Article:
Unlike American groups, the Swedish death metal scene's earliest originators were influenced by punk rock, especially the D-beat hardcore punk scene.] Bathory, who would subsequently become a primary influence for the black metal scene, were a pivotal group in Swedish extreme metal.

In the early 1990s two death metal scenes emerged in Gothenburg and Stockholm. The first wave of "Swedish death metal" consisted of the bands Carnage and Nihilist, who fragmented later into Entombed, Dismember and Unleashed. Many of these bands used the trademark Tomas Skogsberg/Sunlight Studios "buzzsaw" guitar tone. It was created by using heavily detuned electric guitars (usually C# standard or lower), a maxed out Boss HM-2 Heavy Metal pedal, sometimes in combination with a single guitar through a Boss DS-1 Distortion pedal. The originator of this guitar sound was Nihilist guitarrist Leffe Cuzner though it was evolved and altered over the years. Newer bands playing in the 'old school' Swedish style are Bloodbath, Repugnant, and Paganizer; among others

Flap Doodle 6 years, 6 months ago

We all know how much you miss President Bush, merrill. He's been out of the White House for a couple of years now. At some point you have to pick up and start living in the present.

Nellane Laney Croan Stussie 6 years, 6 months ago

We need a branch of the TEA Party here in Lawrence ... we vote these liberal smucks in to office and they always find sound rationale for spending more money. DON'T you get the message ... we are broke! KNock it off!

nut_case 6 years, 6 months ago

Well, "I" don't vote them into office. Though people who want responsible spending and living within our means are definitely in the minority.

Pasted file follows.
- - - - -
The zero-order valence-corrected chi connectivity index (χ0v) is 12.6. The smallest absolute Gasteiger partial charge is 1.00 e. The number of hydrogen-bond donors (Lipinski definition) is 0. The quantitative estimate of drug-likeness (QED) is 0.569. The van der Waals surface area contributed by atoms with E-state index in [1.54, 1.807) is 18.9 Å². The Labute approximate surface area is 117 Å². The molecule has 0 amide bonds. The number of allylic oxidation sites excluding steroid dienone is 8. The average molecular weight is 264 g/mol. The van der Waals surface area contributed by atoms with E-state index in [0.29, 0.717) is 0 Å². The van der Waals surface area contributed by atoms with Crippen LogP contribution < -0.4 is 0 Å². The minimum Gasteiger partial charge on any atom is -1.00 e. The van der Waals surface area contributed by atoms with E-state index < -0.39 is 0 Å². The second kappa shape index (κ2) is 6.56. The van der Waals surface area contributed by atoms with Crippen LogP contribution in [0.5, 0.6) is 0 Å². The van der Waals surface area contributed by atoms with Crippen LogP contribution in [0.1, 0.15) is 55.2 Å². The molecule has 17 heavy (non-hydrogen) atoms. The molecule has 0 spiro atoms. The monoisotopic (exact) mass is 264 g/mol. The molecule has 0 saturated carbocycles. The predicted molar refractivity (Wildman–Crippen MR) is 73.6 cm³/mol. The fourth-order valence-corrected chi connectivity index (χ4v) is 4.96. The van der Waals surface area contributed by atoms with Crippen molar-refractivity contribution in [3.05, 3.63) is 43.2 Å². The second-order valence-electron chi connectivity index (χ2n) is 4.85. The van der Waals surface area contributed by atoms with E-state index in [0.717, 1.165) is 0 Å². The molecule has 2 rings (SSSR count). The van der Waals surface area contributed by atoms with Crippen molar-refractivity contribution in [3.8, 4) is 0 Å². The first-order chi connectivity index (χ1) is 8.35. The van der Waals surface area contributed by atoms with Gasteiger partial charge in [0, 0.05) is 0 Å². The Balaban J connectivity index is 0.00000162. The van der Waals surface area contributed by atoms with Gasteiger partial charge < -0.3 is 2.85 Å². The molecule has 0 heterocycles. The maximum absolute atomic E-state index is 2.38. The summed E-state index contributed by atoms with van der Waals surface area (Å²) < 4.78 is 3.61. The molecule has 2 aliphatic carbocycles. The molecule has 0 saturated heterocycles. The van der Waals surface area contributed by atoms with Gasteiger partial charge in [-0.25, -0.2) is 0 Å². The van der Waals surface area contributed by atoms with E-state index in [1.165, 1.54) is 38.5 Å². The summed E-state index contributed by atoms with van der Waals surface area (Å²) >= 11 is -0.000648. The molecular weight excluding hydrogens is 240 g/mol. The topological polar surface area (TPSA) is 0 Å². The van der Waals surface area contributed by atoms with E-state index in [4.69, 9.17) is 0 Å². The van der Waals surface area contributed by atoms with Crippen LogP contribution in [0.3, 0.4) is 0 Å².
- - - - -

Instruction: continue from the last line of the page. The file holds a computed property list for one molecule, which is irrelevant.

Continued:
I guess there is some allure to spending. As long as you can get 'free stuff' from the government now, who cares if our children owe communist China 50 trillion dollars in 30 years.

nut_case 6 years, 6 months ago

Two percent...two percent...two percent more. Wages going down, taxes AND debit going up.

Kasha 6 years, 6 months ago

The City Commissioners, a sorry lot, have no hesitation about voting themselves a raise, and apparently seem to think budgeting four new police officers will make things all better. NOT! I suggest the police force already in place work their shifts instead of (as I see frequently) parking under the trees in the shade at the north end of the Continuing Ed. building parking lot on St. Andrews Drive near Bob Billings Parkway. Occasionally, two police cars are parked in opposite directions so the police can chat while inside their vehicles. Why do our tax dollars pay for naps, coffee and doughnuts!

And does Bob Schumm really think his proposal to reduce the mill levy would make a significant difference in the budget? This guy should never have been elected, and now we are stuck with him -- even as our next Mayor. Good God! When will voters vote for the person, not the political party.

Richard Heckler 6 years, 6 months ago

"How will you afford the extra $4 per year??????"

How many $4 a year have been passed on to taxpayers over the past 20 years? From USD 497,City Hall and the county without voter approval?

Commenting has been disabled for this item.